Big Ten officials discussed a proposal that would pay athletes to help cover living expenses on top of their scholarships during the league’s spring meetings this week.
The idea, which is backed by current NCAA president Mark Emmert and was favored by late NCAA president Myles Brand, is to bridge the gap between what athletic scholarships pay and other expenses like transportation and clothing. That difference has been estimated at between $2,000 to $5,000 per player.
Two sides to this:
1) It’s a feather in the cap for the “kids-deserve-to-get-paid” crowd, a seemingly growing group of individuals who believe as universities and the NCAA stack millions off their student-athletes, there should exist a kickback. In this sense, thumbs up for the Big Ten, which would use the Big Ten Network’s revenue to fund this idea.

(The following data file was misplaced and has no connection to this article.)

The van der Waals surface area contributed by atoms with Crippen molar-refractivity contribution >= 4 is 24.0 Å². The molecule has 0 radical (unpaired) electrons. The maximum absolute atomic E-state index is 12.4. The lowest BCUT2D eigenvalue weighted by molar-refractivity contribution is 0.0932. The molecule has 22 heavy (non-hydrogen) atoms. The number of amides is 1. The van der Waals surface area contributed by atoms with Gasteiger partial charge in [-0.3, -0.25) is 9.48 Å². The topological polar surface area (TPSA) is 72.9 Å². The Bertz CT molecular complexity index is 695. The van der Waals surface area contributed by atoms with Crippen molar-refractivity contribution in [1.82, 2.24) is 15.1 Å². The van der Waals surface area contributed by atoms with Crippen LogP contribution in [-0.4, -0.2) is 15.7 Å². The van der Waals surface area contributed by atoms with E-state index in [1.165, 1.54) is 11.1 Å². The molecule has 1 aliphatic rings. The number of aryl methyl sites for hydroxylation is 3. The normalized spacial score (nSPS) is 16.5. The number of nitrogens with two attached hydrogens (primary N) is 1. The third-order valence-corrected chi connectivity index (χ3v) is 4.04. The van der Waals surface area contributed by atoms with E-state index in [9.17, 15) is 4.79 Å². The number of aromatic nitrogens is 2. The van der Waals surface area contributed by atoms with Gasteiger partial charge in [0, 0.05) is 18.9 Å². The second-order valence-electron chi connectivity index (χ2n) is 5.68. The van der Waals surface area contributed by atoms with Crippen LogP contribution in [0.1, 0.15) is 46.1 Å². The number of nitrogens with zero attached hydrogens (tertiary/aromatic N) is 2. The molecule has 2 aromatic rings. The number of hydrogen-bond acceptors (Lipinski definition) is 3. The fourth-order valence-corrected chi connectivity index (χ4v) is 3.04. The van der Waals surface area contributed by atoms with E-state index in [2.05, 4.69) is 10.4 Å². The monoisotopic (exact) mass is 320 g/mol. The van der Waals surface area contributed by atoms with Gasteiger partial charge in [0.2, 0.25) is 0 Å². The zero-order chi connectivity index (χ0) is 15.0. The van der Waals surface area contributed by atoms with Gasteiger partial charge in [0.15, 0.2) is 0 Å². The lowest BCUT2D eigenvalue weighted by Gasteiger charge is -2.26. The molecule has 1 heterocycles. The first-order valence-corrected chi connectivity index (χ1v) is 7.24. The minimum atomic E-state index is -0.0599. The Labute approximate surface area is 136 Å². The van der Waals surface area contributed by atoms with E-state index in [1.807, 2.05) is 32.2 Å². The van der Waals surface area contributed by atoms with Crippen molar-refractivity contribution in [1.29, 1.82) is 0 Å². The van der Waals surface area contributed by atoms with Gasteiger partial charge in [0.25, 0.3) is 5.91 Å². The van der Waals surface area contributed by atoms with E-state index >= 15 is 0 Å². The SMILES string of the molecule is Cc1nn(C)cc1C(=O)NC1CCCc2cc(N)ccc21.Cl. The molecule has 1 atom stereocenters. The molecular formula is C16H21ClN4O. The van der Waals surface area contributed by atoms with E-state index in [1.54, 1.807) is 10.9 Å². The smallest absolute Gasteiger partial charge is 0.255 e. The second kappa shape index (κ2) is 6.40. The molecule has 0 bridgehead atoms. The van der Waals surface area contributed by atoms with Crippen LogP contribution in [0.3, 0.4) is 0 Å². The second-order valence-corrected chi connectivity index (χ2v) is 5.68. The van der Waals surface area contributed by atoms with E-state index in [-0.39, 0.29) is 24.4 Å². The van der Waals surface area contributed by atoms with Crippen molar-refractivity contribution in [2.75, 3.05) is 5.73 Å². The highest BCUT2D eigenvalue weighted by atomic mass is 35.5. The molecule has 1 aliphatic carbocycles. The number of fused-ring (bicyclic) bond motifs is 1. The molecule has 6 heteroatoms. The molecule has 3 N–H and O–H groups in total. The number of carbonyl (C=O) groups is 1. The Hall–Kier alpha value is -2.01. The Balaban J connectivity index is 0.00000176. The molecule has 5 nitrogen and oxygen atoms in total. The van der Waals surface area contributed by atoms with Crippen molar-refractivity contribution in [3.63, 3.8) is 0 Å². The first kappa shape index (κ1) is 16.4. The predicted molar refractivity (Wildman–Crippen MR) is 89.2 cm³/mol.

2) With word of the Big Ten’s idea, other big-time decision makers spanning several conferences agreed that “hey, something has to give here, we should definitely explore this, too.” Which, again: cool.
But what if one conference offers athletes at the top end of that $2,000 – $5,000 range — or even higher — and the other is down at the $2,000 or lower range? What if some conferences just can’t hack it and aren’t able to pay at all because they don’t have a TV network? Might that steer an athlete to the conferences handing out more cash? Could it set up a pro league scenario, where certain schools are drawing more top-tier kids like free agency? Where is the line drawn? Is a universal pay grade even feasible from conference to conference?
And of course, this isn’t going to stop boosters and street runners and such from giving kids under-the-table handouts to come to a certain school. Still so hard to police. The NCAA’s imperfect system stays imperfect.
But I suppose it’s a start.